Air Pollution and Cars

air pollution

Air pollution is killing about 29,000 people a year in the UK. The situation is better than it was, but Britain has been too slow to improve air quality and as a result the European Commission has been forced to take legal action against the UK government. What should the UK government do?

Paris is suffering from air pollution too, and the particulates from diesel engines are the number one culprit. Anne Hidalgo, the mayor of Paris, says diesel cars should be banned completely from Paris by 2020. Presumably she’d also want to ban petrol cars which are somewhat better from the point of view of local air quality, but worse in terms of carbon emissions. She has stated she only wants ultra low emission vehicles on the city’s main thoroughfares.

There is much evidence that many cities have passed Peak Traffic. As Hidalgo pointed out “Today 60% of Parisians already do not have cars, compared with 40% in 2001. Things are changing quickly.” Car ownership and use is falling in many cities around the World, including London and Paris. Anne Hidalgo wants to see a doubling in the number of cycle lanes, a big increase in pedestrianisation and investment in public transport.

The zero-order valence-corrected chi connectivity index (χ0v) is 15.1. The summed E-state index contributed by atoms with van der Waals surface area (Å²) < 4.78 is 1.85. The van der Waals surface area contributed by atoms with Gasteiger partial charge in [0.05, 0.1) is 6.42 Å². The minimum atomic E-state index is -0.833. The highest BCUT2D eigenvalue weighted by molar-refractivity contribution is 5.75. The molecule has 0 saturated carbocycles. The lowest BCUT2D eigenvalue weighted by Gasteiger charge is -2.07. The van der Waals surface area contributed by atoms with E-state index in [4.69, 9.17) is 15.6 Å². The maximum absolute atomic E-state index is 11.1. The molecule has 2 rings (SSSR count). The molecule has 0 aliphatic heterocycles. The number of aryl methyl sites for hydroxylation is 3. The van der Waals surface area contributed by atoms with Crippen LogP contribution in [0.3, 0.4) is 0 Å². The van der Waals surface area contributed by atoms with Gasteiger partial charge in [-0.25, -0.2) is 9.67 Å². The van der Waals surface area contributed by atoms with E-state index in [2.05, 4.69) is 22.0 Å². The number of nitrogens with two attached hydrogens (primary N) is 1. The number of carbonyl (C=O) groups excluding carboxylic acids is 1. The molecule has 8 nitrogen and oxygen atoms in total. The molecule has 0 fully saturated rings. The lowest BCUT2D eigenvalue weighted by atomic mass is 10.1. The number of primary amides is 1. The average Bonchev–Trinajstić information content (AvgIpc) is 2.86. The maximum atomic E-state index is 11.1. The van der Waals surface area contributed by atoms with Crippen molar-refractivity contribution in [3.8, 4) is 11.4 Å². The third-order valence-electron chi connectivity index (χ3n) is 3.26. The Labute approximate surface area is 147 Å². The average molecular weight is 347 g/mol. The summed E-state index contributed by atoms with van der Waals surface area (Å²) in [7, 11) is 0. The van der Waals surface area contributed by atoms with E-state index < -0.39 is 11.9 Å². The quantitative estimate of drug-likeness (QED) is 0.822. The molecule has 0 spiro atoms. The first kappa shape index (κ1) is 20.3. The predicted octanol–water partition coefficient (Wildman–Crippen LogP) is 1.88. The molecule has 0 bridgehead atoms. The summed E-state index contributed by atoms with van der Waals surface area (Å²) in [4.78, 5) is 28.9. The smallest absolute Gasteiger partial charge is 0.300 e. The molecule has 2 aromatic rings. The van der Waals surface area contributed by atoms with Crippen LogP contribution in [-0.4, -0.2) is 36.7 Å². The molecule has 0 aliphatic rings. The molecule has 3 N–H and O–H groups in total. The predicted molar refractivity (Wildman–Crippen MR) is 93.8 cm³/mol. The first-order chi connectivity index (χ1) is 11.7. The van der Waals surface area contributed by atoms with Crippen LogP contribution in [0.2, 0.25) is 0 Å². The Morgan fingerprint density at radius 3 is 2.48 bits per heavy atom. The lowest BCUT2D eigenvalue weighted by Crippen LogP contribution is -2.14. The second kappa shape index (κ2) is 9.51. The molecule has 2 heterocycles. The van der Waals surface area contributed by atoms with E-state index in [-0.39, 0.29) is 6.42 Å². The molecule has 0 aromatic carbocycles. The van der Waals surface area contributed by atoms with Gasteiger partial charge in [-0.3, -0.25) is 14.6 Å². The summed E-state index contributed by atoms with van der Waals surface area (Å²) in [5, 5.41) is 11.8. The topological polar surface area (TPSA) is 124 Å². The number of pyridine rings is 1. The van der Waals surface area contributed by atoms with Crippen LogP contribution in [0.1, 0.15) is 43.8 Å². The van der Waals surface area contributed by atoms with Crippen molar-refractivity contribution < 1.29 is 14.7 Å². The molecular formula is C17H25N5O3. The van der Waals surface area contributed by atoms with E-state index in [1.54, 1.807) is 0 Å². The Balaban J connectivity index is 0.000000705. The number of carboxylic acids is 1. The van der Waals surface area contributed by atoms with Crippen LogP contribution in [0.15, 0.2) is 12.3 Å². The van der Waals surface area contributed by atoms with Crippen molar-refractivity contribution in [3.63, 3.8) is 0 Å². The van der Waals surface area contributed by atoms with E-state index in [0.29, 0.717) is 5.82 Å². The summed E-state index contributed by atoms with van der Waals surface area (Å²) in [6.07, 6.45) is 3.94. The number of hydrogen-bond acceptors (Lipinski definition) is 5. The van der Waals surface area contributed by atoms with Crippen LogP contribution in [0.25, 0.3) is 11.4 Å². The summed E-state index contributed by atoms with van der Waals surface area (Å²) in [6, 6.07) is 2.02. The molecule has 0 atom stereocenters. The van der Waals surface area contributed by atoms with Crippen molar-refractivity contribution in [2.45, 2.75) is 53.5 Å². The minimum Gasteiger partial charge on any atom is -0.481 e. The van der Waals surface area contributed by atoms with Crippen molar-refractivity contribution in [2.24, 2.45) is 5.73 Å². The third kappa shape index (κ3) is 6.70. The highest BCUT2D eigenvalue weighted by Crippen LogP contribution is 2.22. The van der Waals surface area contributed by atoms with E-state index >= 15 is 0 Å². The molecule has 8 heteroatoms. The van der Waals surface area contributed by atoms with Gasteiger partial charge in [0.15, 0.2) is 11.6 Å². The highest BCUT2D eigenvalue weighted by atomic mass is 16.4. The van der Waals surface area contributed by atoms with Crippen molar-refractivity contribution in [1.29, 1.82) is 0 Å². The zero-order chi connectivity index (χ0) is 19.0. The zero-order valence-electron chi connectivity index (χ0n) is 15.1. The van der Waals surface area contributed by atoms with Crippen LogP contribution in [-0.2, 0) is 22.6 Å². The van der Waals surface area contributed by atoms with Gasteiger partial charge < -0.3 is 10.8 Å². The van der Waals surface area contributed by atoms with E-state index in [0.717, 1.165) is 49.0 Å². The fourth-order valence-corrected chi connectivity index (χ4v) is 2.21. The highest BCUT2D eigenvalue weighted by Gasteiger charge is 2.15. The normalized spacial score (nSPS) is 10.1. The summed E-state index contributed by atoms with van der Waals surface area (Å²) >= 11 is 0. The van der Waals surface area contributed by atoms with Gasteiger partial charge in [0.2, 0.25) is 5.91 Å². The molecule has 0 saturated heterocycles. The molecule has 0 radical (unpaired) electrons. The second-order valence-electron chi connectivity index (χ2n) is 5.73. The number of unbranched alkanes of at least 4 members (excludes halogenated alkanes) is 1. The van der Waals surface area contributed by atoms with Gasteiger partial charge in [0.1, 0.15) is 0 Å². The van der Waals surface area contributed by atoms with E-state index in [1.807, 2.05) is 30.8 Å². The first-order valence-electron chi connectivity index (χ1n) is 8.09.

In London Boris Johnson wants to spend £330 million by 2020 on rolling out the Ultra Low Emission Zone, investing in 2,400 hybrid buses and 300 electric buses, and assisting improvements in the taxi fleet. All this is welcome, of course, but more could be done, particularly encouraging people to get rid of their private cars and switch primarily to walking, cycling and using public transport, with perhaps car clubs for those times when a car really is the best option.

In London enormous numbers of cars are privately owned but not used a great deal. Community car clubs would help people save money, further cut their car usage, and also help generate greater social cohesion. Leasehold electric and hydrogen fuel cell cars will, hopefully, gradually replace privately owned petrol and diesel, with the manufacturers being responsible for maintenance, so overcoming built-in obsolescence.

Meanwhile, this week, as the climate talks are underway in Lima, Peru, George Osborne is pumping billions of pounds of British taxpayer’s money into oil and gas exploration and into building more roads and airports. Cameron’s claim to be “the greenest government ever” always was pretty risible: words fail me to say how it looks now. If we want to reduce deaths due to local air pollution, or to start to take a leadership role on climate change, it is imperative that we get rid of this ghastly government and get more Green voices into Parliament. Paradoxically the Tory Boris Johnson, and the Socialist Anne Hidalgo might welcome such a move as a help to their efforts in improving the air quality in the cities they govern.


London and UK health effects of air pollution and Boris’ buses


Peak car

George Osborne’s priorities